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Court Rules Earnings by Dutch Players on PokerStars.eu Are Tax-Free

PokerNews Legal

To the delight of online poker players in the Netherlands, the Amsterdam Court of Appeal ruled last week that Dutch players are not liable to pay any taxes on their winnings on PokerStars.eu.

PokerStars migrated its players to the Maltese PokerStars.eu license on May 30, 2012. The case brought on by PokerStars player Freerk Post and his legal firm Taxwise advocaten & belastingadviseurs against the country's tax authority successfully argued that since Malta is part of the European Union (EU), that no taxes should be levied on earnings from the online poker room past this date. For its part, PokerStars also provided support to the legal team in the case.

The tax authority felt that since PokerStars.eu was instead located in the Isle of Man, which is outside the EU, players would therefore be subject to taxes. PokerNews Netherlands Chief Editor Frank Op de Woerd interviewed Taxwise advocaten & belastingadviseurs attorney Jurjen van Daal about the decision, where it was learned that this decision may not be final.

Van Daal informed PokerNews that the Dutch tax authority has six weeks to appeal the decision to the country's Supreme Court. If presented, the Supreme Court will not be able to reassess any of the facts of the case, but merely be able to review that the law was correctly applied.

"The Tax Administration may establish within six weeks an appeal in cassation to the Supreme Court," commented van Daal. "The Supreme Court is the only body that there is still a rule on. The Supreme Court will not reassess the facts. The Supreme Court will only see if the law is applied correctly. The question of where a company is located, is a very real test."

The tax authority can also stretch the time past the six weeks by sending a formal letter to the Supreme Court that they disagree with how the law was applied.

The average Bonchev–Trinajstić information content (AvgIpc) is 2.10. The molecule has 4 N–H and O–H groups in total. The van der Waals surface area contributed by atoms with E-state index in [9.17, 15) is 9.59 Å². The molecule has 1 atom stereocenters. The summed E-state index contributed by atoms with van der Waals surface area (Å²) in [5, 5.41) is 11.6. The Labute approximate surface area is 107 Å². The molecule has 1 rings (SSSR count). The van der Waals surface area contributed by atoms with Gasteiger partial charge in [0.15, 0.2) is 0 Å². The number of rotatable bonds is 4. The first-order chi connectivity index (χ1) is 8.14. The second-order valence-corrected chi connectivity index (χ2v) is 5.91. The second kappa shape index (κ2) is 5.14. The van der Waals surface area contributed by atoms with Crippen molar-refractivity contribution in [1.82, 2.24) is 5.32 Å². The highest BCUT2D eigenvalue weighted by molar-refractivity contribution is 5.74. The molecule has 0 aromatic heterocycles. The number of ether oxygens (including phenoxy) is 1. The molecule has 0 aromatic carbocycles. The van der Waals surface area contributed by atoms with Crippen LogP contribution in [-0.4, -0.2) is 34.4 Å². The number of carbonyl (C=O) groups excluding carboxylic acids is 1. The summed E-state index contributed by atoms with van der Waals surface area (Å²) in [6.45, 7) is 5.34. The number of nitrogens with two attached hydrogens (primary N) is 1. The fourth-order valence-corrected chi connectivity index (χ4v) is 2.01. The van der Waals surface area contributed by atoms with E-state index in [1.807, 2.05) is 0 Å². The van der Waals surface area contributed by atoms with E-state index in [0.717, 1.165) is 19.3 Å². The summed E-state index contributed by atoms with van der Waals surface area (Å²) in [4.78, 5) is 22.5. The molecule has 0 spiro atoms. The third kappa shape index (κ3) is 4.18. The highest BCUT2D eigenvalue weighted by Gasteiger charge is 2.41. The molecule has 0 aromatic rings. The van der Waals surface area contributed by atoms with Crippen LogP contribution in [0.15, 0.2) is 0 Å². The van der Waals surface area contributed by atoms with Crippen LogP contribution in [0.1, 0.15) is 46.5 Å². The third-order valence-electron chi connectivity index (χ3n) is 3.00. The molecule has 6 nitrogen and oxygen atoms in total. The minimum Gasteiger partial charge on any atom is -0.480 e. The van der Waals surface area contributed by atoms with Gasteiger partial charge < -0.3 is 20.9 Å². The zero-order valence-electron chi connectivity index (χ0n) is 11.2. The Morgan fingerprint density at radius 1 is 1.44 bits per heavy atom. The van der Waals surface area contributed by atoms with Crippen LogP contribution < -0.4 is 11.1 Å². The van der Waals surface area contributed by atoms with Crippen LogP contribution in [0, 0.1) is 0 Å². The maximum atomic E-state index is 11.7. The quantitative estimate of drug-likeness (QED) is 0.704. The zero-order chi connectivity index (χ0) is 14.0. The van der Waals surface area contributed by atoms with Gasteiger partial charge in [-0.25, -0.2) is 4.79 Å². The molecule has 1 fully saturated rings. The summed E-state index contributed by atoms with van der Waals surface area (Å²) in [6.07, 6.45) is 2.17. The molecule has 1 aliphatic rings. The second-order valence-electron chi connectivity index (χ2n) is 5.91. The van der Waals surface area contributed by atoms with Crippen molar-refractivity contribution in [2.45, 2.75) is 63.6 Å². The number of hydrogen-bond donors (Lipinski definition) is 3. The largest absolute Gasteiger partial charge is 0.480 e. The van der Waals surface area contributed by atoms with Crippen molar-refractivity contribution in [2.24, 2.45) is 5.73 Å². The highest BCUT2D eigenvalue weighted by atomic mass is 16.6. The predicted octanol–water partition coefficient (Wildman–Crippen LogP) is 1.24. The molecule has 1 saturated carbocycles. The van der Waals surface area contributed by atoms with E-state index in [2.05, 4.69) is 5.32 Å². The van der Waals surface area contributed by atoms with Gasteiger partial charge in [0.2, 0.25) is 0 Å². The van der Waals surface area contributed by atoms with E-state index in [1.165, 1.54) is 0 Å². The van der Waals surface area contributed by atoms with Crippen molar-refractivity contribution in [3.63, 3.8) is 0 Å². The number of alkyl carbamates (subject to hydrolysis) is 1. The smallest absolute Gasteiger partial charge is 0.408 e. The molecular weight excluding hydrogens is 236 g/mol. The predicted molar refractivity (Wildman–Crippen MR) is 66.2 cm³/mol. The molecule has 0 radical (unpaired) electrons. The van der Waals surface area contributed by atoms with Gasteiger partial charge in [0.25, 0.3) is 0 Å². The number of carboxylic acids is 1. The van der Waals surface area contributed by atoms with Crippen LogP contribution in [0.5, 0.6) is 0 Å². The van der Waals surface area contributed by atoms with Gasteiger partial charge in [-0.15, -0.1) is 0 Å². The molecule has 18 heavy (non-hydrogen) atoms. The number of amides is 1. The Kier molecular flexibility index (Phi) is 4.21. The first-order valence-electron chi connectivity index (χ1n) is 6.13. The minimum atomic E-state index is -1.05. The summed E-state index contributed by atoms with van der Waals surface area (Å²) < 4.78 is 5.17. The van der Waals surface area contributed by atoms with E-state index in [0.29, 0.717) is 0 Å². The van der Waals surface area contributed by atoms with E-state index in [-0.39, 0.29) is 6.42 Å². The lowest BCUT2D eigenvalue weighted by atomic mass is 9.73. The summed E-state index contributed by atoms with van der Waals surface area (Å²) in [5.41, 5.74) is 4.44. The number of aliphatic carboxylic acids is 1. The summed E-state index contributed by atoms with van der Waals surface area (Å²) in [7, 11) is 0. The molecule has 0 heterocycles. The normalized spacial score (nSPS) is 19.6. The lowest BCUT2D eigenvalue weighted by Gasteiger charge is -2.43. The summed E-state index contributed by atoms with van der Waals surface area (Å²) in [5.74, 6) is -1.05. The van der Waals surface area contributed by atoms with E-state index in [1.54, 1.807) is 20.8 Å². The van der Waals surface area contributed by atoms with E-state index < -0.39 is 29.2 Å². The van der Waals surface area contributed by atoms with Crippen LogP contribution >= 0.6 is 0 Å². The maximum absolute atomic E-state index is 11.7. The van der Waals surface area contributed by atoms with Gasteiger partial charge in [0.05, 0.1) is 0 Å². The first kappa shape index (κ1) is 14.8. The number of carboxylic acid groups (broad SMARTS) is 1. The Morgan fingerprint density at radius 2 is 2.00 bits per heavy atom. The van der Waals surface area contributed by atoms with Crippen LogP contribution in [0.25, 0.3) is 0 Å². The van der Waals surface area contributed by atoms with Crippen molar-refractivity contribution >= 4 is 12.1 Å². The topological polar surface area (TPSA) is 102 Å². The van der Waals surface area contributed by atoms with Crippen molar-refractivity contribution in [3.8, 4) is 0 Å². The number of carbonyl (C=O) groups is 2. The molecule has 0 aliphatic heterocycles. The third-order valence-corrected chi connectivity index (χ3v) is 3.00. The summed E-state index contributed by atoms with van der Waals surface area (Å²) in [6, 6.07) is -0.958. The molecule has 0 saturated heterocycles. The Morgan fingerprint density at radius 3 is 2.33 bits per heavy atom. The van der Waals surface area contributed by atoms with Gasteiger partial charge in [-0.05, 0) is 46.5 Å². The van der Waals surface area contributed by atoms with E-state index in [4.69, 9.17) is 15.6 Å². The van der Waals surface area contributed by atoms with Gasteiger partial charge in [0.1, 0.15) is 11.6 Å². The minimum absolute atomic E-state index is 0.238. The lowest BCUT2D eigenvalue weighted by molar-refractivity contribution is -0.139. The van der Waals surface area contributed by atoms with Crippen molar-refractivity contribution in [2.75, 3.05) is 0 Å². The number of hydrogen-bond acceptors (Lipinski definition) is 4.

"The term of an appeal can last for one to two years."

"They can set pro forma appeal in cassation," stated van Daal. "That means they need to send a formal letter to the Supreme Court that they disagree with it."

In the event that the tax authority heads down this path, van Daal believes that this could potentially delay the appeal reaching a judgement for one or two years.

When asked about the ramifications of this, van Daal shared, "The term of an appeal can last for one to two years. An appeal would be annoying because of the uncertainty for players during the time declarations and objections will be continued to be made. The Supreme Court decides how and when to deal with a case. I could imagine that the Supreme Court thinks it would be good to rule very quickly, just as the Amsterdam Court of Appeal has done. With a quick verdict, they avoid the performance of procedures from other poker players and prevent other courts and tribunals to become overloaded. Everyone needs certainty. Maybe the appeal could go a bit faster than average, but you're still looking at least another year."

"I do not expect [an appeal] would be very successful."

In any event, van Daal does not believe that if an appeal is filed, that it will be successful.

"The tax authorities would strictly formally to appeal to the Supreme Court, but I do not expect it would be very successful," informed van Daal. "Perhaps because they also forgo it, which would mean that this ruling is the final final judgment and therefore everyone will apply (for their earnings on PokerStars to be tax-free)."

Stay tuned at PokerNews as more develops in this case.

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  • A ruling last week declared that Dutch players are not liable to pay any taxes on their winnings on PokerStars.eu.

  • The decision that Dutch players' earnings on PokerStars.eu are tax-free may not be final.

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